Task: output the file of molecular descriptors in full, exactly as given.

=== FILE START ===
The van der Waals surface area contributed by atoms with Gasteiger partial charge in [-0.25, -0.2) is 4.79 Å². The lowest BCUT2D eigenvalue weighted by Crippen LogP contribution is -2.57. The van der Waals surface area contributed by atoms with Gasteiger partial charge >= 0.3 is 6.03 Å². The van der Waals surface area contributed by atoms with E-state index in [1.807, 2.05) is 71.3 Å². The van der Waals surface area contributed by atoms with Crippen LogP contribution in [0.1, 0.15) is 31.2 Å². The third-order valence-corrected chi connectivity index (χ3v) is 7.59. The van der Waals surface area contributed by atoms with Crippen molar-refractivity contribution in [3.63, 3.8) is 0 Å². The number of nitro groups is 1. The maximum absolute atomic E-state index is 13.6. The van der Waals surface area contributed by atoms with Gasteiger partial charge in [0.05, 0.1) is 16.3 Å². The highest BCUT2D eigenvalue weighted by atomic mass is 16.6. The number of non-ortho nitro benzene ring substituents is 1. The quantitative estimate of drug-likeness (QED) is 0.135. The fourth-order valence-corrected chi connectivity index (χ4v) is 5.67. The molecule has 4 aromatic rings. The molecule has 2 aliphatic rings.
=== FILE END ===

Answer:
The van der Waals surface area contributed by atoms with Gasteiger partial charge in [-0.25, -0.2) is 4.79 Å². The lowest BCUT2D eigenvalue weighted by Crippen LogP contribution is -2.57. The van der Waals surface area contributed by atoms with Gasteiger partial charge >= 0.3 is 6.03 Å². The van der Waals surface area contributed by atoms with E-state index in [1.807, 2.05) is 71.3 Å². The van der Waals surface area contributed by atoms with Crippen LogP contribution in [0.1, 0.15) is 31.2 Å². The third-order valence-corrected chi connectivity index (χ3v) is 7.59. The van der Waals surface area contributed by atoms with Crippen molar-refractivity contribution in [3.63, 3.8) is 0 Å². The number of nitro groups is 1. The maximum absolute atomic E-state index is 13.6. The van der Waals surface area contributed by atoms with Gasteiger partial charge in [0.05, 0.1) is 16.3 Å². The highest BCUT2D eigenvalue weighted by atomic mass is 16.6. The number of non-ortho nitro benzene ring substituents is 1. The quantitative estimate of drug-likeness (QED) is 0.135. The fourth-order valence-corrected chi connectivity index (χ4v) is 5.67. The molecule has 4 aromatic rings. The molecule has 2 aliphatic rings.